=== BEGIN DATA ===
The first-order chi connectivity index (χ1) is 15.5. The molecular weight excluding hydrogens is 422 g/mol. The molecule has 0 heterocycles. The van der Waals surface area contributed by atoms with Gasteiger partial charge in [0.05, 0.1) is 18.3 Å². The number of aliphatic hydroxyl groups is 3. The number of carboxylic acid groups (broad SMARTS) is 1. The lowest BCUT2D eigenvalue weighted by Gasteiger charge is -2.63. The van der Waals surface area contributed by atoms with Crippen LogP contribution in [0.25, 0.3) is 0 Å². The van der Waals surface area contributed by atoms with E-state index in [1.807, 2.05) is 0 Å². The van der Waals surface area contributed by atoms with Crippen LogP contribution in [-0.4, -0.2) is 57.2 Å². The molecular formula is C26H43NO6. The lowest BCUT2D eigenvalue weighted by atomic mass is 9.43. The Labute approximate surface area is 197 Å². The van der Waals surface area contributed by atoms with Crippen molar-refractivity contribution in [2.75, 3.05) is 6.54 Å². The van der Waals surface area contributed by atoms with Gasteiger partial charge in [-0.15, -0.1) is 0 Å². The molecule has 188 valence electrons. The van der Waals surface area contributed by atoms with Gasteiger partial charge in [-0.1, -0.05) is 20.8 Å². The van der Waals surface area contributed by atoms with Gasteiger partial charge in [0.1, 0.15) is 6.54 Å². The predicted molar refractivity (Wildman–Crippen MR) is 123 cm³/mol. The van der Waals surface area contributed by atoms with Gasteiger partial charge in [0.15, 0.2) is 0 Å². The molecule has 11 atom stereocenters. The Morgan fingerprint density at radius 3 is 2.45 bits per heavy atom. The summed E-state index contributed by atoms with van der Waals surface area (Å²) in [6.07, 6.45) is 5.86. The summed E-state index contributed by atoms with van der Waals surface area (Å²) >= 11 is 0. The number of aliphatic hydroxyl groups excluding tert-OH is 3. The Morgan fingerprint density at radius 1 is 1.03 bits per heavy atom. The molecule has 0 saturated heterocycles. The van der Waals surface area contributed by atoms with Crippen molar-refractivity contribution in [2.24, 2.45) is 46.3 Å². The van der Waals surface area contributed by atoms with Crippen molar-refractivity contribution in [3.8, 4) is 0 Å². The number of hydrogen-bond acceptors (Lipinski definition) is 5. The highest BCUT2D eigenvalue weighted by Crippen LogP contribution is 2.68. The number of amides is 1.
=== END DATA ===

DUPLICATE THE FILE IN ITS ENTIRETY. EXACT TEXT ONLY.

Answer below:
The first-order chi connectivity index (χ1) is 15.5. The molecular weight excluding hydrogens is 422 g/mol. The molecule has 0 heterocycles. The van der Waals surface area contributed by atoms with Gasteiger partial charge in [0.05, 0.1) is 18.3 Å². The number of aliphatic hydroxyl groups is 3. The number of carboxylic acid groups (broad SMARTS) is 1. The lowest BCUT2D eigenvalue weighted by Gasteiger charge is -2.63. The van der Waals surface area contributed by atoms with Crippen LogP contribution in [0.25, 0.3) is 0 Å². The van der Waals surface area contributed by atoms with E-state index in [1.807, 2.05) is 0 Å². The van der Waals surface area contributed by atoms with Crippen LogP contribution in [-0.4, -0.2) is 57.2 Å². The molecular formula is C26H43NO6. The lowest BCUT2D eigenvalue weighted by atomic mass is 9.43. The Labute approximate surface area is 197 Å². The van der Waals surface area contributed by atoms with Crippen molar-refractivity contribution in [2.75, 3.05) is 6.54 Å². The van der Waals surface area contributed by atoms with Gasteiger partial charge in [-0.15, -0.1) is 0 Å². The molecule has 188 valence electrons. The van der Waals surface area contributed by atoms with Gasteiger partial charge in [-0.1, -0.05) is 20.8 Å². The van der Waals surface area contributed by atoms with Gasteiger partial charge in [0.1, 0.15) is 6.54 Å². The predicted molar refractivity (Wildman–Crippen MR) is 123 cm³/mol. The van der Waals surface area contributed by atoms with Gasteiger partial charge in [0.15, 0.2) is 0 Å². The molecule has 11 atom stereocenters. The Morgan fingerprint density at radius 3 is 2.45 bits per heavy atom. The summed E-state index contributed by atoms with van der Waals surface area (Å²) in [6.07, 6.45) is 5.86. The summed E-state index contributed by atoms with van der Waals surface area (Å²) >= 11 is 0. The number of aliphatic hydroxyl groups excluding tert-OH is 3. The Morgan fingerprint density at radius 1 is 1.03 bits per heavy atom. The molecule has 0 saturated heterocycles. The van der Waals surface area contributed by atoms with Crippen molar-refractivity contribution in [2.24, 2.45) is 46.3 Å². The van der Waals surface area contributed by atoms with Crippen molar-refractivity contribution in [3.8, 4) is 0 Å². The number of hydrogen-bond acceptors (Lipinski definition) is 5. The highest BCUT2D eigenvalue weighted by Crippen LogP contribution is 2.68. The number of amides is 1.